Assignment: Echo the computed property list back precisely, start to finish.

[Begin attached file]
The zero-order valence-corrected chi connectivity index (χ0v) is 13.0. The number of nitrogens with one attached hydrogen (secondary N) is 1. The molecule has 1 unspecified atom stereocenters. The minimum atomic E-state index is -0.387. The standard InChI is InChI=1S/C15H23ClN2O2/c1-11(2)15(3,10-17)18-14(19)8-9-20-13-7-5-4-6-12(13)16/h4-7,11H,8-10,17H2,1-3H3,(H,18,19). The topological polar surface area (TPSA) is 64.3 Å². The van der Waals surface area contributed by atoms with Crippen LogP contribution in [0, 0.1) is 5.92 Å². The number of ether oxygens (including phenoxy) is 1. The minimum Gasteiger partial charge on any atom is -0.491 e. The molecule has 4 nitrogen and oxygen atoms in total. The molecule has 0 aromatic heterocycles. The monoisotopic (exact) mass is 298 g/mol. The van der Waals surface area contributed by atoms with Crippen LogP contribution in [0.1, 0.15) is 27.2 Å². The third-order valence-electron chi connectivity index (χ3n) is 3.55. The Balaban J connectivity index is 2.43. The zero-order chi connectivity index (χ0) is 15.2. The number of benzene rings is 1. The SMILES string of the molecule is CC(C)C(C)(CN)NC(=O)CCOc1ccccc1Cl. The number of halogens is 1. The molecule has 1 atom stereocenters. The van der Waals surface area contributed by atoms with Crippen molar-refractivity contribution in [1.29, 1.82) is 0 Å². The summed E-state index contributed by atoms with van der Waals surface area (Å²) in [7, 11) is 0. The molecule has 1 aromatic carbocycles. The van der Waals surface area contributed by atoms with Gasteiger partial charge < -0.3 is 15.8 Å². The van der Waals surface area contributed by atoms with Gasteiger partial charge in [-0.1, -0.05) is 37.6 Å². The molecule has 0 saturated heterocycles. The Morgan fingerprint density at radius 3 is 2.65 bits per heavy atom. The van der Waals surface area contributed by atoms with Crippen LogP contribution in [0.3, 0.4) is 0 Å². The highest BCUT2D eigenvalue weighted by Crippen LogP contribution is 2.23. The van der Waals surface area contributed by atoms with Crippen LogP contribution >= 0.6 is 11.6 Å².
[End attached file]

The zero-order valence-corrected chi connectivity index (χ0v) is 13.0. The number of nitrogens with one attached hydrogen (secondary N) is 1. The molecule has 1 unspecified atom stereocenters. The minimum atomic E-state index is -0.387. The standard InChI is InChI=1S/C15H23ClN2O2/c1-11(2)15(3,10-17)18-14(19)8-9-20-13-7-5-4-6-12(13)16/h4-7,11H,8-10,17H2,1-3H3,(H,18,19). The topological polar surface area (TPSA) is 64.3 Å². The van der Waals surface area contributed by atoms with Crippen LogP contribution in [0, 0.1) is 5.92 Å². The number of ether oxygens (including phenoxy) is 1. The minimum Gasteiger partial charge on any atom is -0.491 e. The molecule has 4 nitrogen and oxygen atoms in total. The molecule has 0 aromatic heterocycles. The monoisotopic (exact) mass is 298 g/mol. The van der Waals surface area contributed by atoms with Crippen LogP contribution in [0.1, 0.15) is 27.2 Å². The third-order valence-electron chi connectivity index (χ3n) is 3.55. The Balaban J connectivity index is 2.43. The zero-order chi connectivity index (χ0) is 15.2. The number of benzene rings is 1. The SMILES string of the molecule is CC(C)C(C)(CN)NC(=O)CCOc1ccccc1Cl. The number of halogens is 1. The molecule has 1 atom stereocenters. The van der Waals surface area contributed by atoms with Crippen molar-refractivity contribution in [1.29, 1.82) is 0 Å². The summed E-state index contributed by atoms with van der Waals surface area (Å²) in [7, 11) is 0. The molecule has 1 aromatic carbocycles. The van der Waals surface area contributed by atoms with Gasteiger partial charge < -0.3 is 15.8 Å². The van der Waals surface area contributed by atoms with Gasteiger partial charge in [-0.1, -0.05) is 37.6 Å². The molecule has 0 saturated heterocycles. The Morgan fingerprint density at radius 3 is 2.65 bits per heavy atom. The van der Waals surface area contributed by atoms with Crippen LogP contribution in [0.3, 0.4) is 0 Å². The highest BCUT2D eigenvalue weighted by Crippen LogP contribution is 2.23. The van der Waals surface area contributed by atoms with Crippen LogP contribution >= 0.6 is 11.6 Å².